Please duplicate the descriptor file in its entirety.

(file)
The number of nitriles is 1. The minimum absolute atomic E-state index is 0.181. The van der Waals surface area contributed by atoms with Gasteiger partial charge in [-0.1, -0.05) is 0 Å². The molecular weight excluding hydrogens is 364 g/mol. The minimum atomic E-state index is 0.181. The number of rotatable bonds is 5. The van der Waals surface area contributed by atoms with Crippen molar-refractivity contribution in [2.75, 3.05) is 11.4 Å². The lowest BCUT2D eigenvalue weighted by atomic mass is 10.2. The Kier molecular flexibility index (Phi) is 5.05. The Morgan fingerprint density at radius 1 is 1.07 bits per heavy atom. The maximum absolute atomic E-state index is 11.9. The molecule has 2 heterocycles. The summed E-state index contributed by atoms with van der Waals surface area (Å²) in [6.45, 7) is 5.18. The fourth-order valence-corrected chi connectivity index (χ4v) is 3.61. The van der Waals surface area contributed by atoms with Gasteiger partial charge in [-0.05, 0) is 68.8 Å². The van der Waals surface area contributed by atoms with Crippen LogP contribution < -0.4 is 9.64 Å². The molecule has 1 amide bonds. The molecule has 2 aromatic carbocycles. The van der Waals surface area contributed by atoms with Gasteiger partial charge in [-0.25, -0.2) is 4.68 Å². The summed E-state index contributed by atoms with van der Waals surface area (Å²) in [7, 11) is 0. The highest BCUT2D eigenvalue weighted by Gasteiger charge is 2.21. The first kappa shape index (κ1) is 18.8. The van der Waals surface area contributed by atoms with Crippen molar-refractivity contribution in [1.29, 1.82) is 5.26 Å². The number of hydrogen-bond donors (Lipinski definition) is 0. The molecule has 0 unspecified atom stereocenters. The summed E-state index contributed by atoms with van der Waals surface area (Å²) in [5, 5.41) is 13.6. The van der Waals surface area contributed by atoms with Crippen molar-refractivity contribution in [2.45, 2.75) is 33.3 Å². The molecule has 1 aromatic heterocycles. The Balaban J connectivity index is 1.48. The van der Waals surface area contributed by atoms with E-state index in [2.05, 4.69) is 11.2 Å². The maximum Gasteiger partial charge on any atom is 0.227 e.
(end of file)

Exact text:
The number of nitriles is 1. The minimum absolute atomic E-state index is 0.181. The van der Waals surface area contributed by atoms with Gasteiger partial charge in [-0.1, -0.05) is 0 Å². The molecular weight excluding hydrogens is 364 g/mol. The minimum atomic E-state index is 0.181. The number of rotatable bonds is 5. The van der Waals surface area contributed by atoms with Crippen molar-refractivity contribution in [2.75, 3.05) is 11.4 Å². The lowest BCUT2D eigenvalue weighted by atomic mass is 10.2. The Kier molecular flexibility index (Phi) is 5.05. The Morgan fingerprint density at radius 1 is 1.07 bits per heavy atom. The maximum absolute atomic E-state index is 11.9. The molecule has 2 heterocycles. The summed E-state index contributed by atoms with van der Waals surface area (Å²) in [6.45, 7) is 5.18. The fourth-order valence-corrected chi connectivity index (χ4v) is 3.61. The van der Waals surface area contributed by atoms with Gasteiger partial charge in [-0.05, 0) is 68.8 Å². The van der Waals surface area contributed by atoms with Crippen LogP contribution < -0.4 is 9.64 Å². The molecule has 1 amide bonds. The molecule has 2 aromatic carbocycles. The van der Waals surface area contributed by atoms with Gasteiger partial charge in [-0.25, -0.2) is 4.68 Å². The summed E-state index contributed by atoms with van der Waals surface area (Å²) in [7, 11) is 0. The highest BCUT2D eigenvalue weighted by Gasteiger charge is 2.21. The first kappa shape index (κ1) is 18.8. The van der Waals surface area contributed by atoms with Crippen molar-refractivity contribution in [1.29, 1.82) is 5.26 Å². The number of hydrogen-bond donors (Lipinski definition) is 0. The molecule has 0 unspecified atom stereocenters. The summed E-state index contributed by atoms with van der Waals surface area (Å²) in [5, 5.41) is 13.6. The van der Waals surface area contributed by atoms with Crippen molar-refractivity contribution in [2.45, 2.75) is 33.3 Å². The molecule has 1 aromatic heterocycles. The Balaban J connectivity index is 1.48. The van der Waals surface area contributed by atoms with E-state index in [2.05, 4.69) is 11.2 Å². The maximum Gasteiger partial charge on any atom is 0.227 e.